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Consumer drones weighing under 20kg must be kept at least 50 metres away from people or their property, and 150 metres from congested areas or outdoor groups of more than 1,000 people.
With the growth of new technologies, traditional tasks, long done by human beings, with great effort, and at significant expense, is being done increasingly by computers and automated machines.
Factories are no longer reliant on manual labour, and we are seeing the conception of driverless cars, leaving those in old industries without work, replaced by cheaper and quicker machines.
One such industry is postal services, where drones are now all the rage. These devices are remotely controlled, and can be automated, flying machines, which can have things such as cameras or claws (to carry parcels) attached. They are also extremely popular for recreational use, being used to fly around and have fun, or to get cool looking aerial images or videos. It is thought that the drone industry will soon be worth $100bn, and that by 2030 there will be a billion drones in the sky.
Whilst slow to catch up to the emergence of drones in our society, the law is now starting to clamp down on drones. This has been especially necessary dangerous incidents like the near collision between a US fighter jet and a drone. New regulations have sought to limit the use of drones in some areas, to clarify the law around them and close loopholes, and to impose proper punishments for improper use of drones. Here’s a quick guide to some of the main laws on the use of it in the UK.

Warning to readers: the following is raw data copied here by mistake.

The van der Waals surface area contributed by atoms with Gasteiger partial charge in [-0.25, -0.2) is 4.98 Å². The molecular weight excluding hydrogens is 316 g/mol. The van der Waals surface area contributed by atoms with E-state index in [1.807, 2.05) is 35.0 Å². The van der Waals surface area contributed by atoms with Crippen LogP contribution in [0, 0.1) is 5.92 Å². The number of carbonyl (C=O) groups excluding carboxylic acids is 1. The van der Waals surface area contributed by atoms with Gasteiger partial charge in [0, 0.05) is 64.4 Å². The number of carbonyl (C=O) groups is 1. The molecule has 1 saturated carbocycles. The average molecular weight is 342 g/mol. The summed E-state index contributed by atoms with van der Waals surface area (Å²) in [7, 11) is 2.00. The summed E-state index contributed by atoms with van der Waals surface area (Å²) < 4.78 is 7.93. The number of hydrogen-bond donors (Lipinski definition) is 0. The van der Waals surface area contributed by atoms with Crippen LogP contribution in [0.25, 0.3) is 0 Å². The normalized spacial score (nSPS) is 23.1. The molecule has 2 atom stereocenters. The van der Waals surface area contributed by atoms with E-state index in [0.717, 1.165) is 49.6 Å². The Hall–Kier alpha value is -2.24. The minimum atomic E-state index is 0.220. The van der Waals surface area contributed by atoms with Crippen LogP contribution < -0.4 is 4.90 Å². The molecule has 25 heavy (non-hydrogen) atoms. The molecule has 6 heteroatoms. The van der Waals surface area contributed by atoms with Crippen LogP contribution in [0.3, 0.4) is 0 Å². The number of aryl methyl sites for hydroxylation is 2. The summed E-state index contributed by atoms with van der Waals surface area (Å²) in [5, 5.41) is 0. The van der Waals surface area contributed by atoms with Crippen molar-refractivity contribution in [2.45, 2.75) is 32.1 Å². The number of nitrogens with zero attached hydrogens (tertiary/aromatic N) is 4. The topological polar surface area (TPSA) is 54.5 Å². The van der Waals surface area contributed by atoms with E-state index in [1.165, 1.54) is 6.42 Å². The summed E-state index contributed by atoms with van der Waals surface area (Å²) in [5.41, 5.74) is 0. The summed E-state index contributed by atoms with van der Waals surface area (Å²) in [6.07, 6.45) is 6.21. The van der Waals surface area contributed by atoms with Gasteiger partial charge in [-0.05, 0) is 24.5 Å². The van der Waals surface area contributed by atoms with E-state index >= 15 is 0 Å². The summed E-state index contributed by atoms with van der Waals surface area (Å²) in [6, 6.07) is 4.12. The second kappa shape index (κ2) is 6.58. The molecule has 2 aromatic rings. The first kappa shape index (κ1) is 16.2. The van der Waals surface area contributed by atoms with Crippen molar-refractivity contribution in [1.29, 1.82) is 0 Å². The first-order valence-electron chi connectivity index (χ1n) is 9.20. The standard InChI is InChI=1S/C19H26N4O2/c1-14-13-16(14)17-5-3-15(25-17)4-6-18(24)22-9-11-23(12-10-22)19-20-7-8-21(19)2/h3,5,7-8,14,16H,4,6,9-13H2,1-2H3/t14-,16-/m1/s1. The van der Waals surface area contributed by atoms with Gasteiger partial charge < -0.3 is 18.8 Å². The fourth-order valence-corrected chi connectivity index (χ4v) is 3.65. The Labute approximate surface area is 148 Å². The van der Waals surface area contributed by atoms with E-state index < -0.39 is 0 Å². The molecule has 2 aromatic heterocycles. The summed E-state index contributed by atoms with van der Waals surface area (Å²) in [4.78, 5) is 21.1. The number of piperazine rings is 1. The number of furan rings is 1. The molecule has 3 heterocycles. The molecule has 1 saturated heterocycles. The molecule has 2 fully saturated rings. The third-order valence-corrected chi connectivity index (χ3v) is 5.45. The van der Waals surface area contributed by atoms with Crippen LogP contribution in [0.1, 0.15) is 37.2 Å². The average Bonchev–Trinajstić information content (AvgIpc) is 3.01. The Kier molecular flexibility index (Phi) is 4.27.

Up high and near airports
New amendments by the Department of Transport to the Air Navigation Order will come in to force later this year. The changes ban drones flying over 400 feet in the air, in an attempt to limit the possibility of a potentially catastrophic collision between a drone and a plane. The amendments will also prevent people from flying drones within one kilometer of an airport, restricting the interaction between drones and planes. Not only that, but drone pilots will have sit an online safety test to ensure they know the law and that they know how to use their device properly.
High profile cases have driven these changes, with Secretary of State Chris Grayling and his team clearly concerned about the possibility of drones getting lodged in the engine of a plane. There are no currently known fatalities or casualties as a result of collisions between planes and drones. The restrictions will come into place on the 30th of July, and pilots will be required to sit their test and register their drones by the 30th of November 2019.
Away from residential areas
Existing laws in the UK, as regulated by the Civil Aviation Authority, also set out very clear restrictions on the use of drones in residential areas or near houses. Consumer drones weighing under 20kg must be kept at least 50 metres away from people or their property, and 150 metres from congested areas or outdoor groups of more than 1,000 people.
That means you could potentially be committing a criminal offence by flying a drone and filming near somebody’s home. It can sometimes be difficult to know when you’re breaking the law if you don’t know what distance your drone is from restricted areas, but it is your responsibility to ensure your drone is not encroaching on people’s privacy. Further, you must keep your drone within your eye line and it must be visible to you at all times during the flight.